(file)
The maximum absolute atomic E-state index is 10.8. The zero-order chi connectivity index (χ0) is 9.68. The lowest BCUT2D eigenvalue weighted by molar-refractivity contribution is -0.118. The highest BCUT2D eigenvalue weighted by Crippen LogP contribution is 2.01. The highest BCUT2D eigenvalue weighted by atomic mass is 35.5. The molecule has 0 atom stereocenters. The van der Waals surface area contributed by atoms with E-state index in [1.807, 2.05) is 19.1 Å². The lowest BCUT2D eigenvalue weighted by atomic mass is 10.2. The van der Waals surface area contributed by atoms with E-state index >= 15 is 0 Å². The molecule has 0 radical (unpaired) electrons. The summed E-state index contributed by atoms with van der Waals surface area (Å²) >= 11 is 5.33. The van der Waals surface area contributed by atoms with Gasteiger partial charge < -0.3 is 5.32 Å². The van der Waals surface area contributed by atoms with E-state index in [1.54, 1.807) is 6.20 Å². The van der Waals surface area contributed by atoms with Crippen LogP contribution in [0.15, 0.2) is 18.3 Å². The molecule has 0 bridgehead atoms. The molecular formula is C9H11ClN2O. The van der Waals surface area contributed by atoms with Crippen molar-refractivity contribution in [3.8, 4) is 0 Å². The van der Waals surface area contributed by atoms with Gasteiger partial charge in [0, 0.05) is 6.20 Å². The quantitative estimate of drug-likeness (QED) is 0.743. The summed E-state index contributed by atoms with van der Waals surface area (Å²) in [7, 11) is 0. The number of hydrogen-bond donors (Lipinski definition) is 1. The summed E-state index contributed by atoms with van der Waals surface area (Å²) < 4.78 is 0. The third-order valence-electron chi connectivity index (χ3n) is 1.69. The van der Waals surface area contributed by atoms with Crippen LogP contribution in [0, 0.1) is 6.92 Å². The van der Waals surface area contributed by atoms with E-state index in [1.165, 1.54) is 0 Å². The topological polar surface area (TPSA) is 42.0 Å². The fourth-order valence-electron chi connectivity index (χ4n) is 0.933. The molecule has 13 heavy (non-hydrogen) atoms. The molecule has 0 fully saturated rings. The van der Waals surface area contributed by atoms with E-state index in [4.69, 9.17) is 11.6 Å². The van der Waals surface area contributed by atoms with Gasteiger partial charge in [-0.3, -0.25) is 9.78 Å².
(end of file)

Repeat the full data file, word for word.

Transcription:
The maximum absolute atomic E-state index is 10.8. The zero-order chi connectivity index (χ0) is 9.68. The lowest BCUT2D eigenvalue weighted by molar-refractivity contribution is -0.118. The highest BCUT2D eigenvalue weighted by Crippen LogP contribution is 2.01. The highest BCUT2D eigenvalue weighted by atomic mass is 35.5. The molecule has 0 atom stereocenters. The van der Waals surface area contributed by atoms with E-state index in [1.807, 2.05) is 19.1 Å². The lowest BCUT2D eigenvalue weighted by atomic mass is 10.2. The van der Waals surface area contributed by atoms with E-state index >= 15 is 0 Å². The molecule has 0 radical (unpaired) electrons. The summed E-state index contributed by atoms with van der Waals surface area (Å²) >= 11 is 5.33. The van der Waals surface area contributed by atoms with Gasteiger partial charge < -0.3 is 5.32 Å². The van der Waals surface area contributed by atoms with E-state index in [1.54, 1.807) is 6.20 Å². The van der Waals surface area contributed by atoms with Crippen LogP contribution in [0.15, 0.2) is 18.3 Å². The molecule has 0 bridgehead atoms. The molecular formula is C9H11ClN2O. The van der Waals surface area contributed by atoms with Crippen molar-refractivity contribution in [3.8, 4) is 0 Å². The van der Waals surface area contributed by atoms with Gasteiger partial charge in [0, 0.05) is 6.20 Å². The quantitative estimate of drug-likeness (QED) is 0.743. The summed E-state index contributed by atoms with van der Waals surface area (Å²) in [7, 11) is 0. The number of hydrogen-bond donors (Lipinski definition) is 1. The summed E-state index contributed by atoms with van der Waals surface area (Å²) < 4.78 is 0. The third-order valence-electron chi connectivity index (χ3n) is 1.69. The van der Waals surface area contributed by atoms with Crippen LogP contribution in [0, 0.1) is 6.92 Å². The van der Waals surface area contributed by atoms with E-state index in [1.165, 1.54) is 0 Å². The topological polar surface area (TPSA) is 42.0 Å². The fourth-order valence-electron chi connectivity index (χ4n) is 0.933. The molecule has 13 heavy (non-hydrogen) atoms. The molecule has 0 fully saturated rings. The van der Waals surface area contributed by atoms with E-state index in [4.69, 9.17) is 11.6 Å². The van der Waals surface area contributed by atoms with Gasteiger partial charge in [-0.3, -0.25) is 9.78 Å².